Recorder – from the garden to the family

I love cooking, and I love eating. I started gardening in the vegetable garden more than 70 years ago, in part because everyone I knew loved eating home-grown vegetables—raw in the garden, fresh in the kitchen, or cooked for dinner. I would pull out a carrot and rinse it with a hose, or wipe the dirt off my shirt. My mother didn’t care if I ate some fresh (organic) soil with my carrots; She was happy because I liked carrots.

‘Tis the season for pesto, and it’s a wonderful, easy-to-make dish. It contains only four basic ingredients: fresh basil, garlic, Romano or Parmesan cheese, olive oil, and nuts (and salt and pepper to taste). I was using pine nuts, but when they got to $20 a pound, I switched to walnuts. It tastes great too.

We grow a lot of basil every year, 20 or more plants this year. You can grow it in large pots if you don’t have space for a vegetable garden. But this year, if you haven’t grown basil, visit your local farm stand. For my recipe, you will need 2 cups packed basil leaves.

If you plant your basil, hopefully it hasn’t started to fall off (it’s getting taller and flowering). It will still be usable even if that happens, but it’s tastier before that happens. Remove any flowers that have appeared and cut flowers from other plants that you did not harvest today. The bloom makes basil a bit bitter.

Wash the basil and dry it in a salad spinner if you have one. Remove the leaves from the stems and dry the leaves with a cloth towel. You need enough basil to fill two tightly packed cups of leaves, which is a lot of leaves.

Place the leaves in a food processor, add ⅓ to ½ cup of toasted walnuts or pine nuts, and pulse several times. I roast raw nuts in a cast iron skillet over medium heat. They brown better if you lightly oil the pan. But be careful, it can burn easily, so stay there, stirring constantly, until it browns. I find roasting improves the flavor greatly.

Next, prepare the garlic. You can use a large or small amount depending on how much you like raw garlic. Crush three large cloves or six small cloves of garlic in a garlic press, add them to the blender and grind them. I grow garlic myself but you can buy it if you don’t. Hard neck garlic is more flavorful than soft neck garlic – order it from a farm stand, as grocery stores don’t tend to sell it.

Slowly add a third to a half cup of olive oil, with the food processor running. Mix the ingredients until the leaves, nuts and garlic are completely combined. Finally, add 1/2 cup of grated Parmesan or Romano cheese and mix until well combined. Savor it instantly on a toasted baguette or English muffin. This is heaven.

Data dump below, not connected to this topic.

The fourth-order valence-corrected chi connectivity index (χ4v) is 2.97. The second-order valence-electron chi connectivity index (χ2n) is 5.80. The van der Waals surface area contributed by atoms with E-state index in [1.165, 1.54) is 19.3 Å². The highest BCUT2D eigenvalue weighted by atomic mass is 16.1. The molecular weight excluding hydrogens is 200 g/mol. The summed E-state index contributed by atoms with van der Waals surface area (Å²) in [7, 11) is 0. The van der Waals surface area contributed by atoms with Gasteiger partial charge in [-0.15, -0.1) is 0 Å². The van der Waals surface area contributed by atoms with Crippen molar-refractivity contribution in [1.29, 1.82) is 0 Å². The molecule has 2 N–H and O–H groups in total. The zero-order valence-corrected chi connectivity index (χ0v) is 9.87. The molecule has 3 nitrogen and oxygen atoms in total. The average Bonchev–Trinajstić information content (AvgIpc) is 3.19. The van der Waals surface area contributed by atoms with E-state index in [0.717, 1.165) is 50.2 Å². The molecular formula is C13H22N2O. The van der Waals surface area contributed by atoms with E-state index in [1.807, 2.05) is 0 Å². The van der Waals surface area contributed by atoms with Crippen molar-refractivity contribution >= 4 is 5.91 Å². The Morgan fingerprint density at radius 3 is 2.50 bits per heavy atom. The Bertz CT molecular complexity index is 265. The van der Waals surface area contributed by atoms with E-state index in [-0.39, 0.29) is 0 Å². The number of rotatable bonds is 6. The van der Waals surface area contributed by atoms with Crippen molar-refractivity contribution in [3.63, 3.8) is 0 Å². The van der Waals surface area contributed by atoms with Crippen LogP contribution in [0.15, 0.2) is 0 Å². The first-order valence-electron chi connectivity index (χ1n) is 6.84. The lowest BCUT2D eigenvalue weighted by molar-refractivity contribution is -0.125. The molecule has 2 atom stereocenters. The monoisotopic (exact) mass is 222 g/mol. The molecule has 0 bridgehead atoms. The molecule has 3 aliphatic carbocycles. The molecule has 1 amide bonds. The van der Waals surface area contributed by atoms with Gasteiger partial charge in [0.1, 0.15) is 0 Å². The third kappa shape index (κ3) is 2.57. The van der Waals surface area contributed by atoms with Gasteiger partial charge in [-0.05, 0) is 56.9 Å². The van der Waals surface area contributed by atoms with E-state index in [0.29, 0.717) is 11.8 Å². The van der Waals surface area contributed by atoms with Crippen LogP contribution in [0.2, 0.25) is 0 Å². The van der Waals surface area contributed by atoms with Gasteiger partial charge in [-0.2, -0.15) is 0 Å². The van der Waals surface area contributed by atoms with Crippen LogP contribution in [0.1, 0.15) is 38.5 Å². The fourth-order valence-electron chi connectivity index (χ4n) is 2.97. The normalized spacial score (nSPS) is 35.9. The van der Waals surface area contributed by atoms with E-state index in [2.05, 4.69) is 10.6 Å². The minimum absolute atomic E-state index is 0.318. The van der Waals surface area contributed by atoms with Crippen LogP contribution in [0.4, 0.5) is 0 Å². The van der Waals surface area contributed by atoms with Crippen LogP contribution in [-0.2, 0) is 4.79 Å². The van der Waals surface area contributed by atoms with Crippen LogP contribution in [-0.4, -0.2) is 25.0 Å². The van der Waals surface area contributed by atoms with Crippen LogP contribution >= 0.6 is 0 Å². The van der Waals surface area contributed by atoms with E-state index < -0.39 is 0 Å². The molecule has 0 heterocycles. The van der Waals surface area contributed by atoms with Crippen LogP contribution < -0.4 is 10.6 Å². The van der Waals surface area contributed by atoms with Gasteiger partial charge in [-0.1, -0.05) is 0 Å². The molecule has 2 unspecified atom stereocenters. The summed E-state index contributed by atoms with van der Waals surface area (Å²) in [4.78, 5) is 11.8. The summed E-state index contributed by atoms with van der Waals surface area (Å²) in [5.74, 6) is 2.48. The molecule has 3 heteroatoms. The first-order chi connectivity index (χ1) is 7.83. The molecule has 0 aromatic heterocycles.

This has not been a stellar year for tomatoes. Rain and scarcity of sun have caused many tomatoes to develop fungal diseases. Fortunately, one of my favorites did a good job. It is called the Golden Sun. It is a cherry tomato that is not only delicious, but also relatively productive and disease resistant. I grow dozens of plants each year, and each plant gives me 100 or more tomatoes. They grow in groups of 10 to 20, and produce from early to late season.

I dry most of my Sun Golds, but I also like them fresh in salads, sandwiches, or cut in half and mixed with pesto. When I put them in the food dehydrator, I cut them in half with the cut side facing up. They turn into little nuggets in the summer that I use all winter long in soups and stews.

Pesto is also good with homemade boiled potatoes. I serve it as a potato salad with fresh tomatoes and a little celery. Yes, after giving up celery years ago, I grew celery this year and it did well with all the rain. Although they have been tough, stringy, and attracted slugs in the past, they have had the pleasure of growing this year. I don’t harvest them all at once, I go to the garden and cut what I need for that day. The stalks are much smaller than commercial celery, but I’m glad I grew it.

I believe the world would be a better place if every child learned to farm, and learned the joy of eating fresh vegetables. You can teach your children or grandchildren to love gardening like my family did: Welcome kids into the garden, offer them meaningful jobs that are easy and fun, and never leave them alone to weed. Let the little ones ride a wheelbarrow over the pile of weeds you’ve pulled.

One of my first jobs in the garden was stirring Grumpy’s “tea” in a wooden barrel filled with rainwater and chicken manure. She stood on an apple crate and moved it with a long stick. It was a messy, somewhat unpleasant job, but it seemed like real work for a 3-year-old. Eventually, I was allowed to steep the tea in a metal frozen orange juice can, and give each tomato plant a whole can. I’ve been hooked on gardening ever since.

Gardening should really be for everyone, so ask your little ones to spend time with you in the garden, even if they’re just looking for frogs and bugs or pushing trucks.

Henry Homer is a lifelong organic gardener in Cornish, New Hampshire. Contact him at

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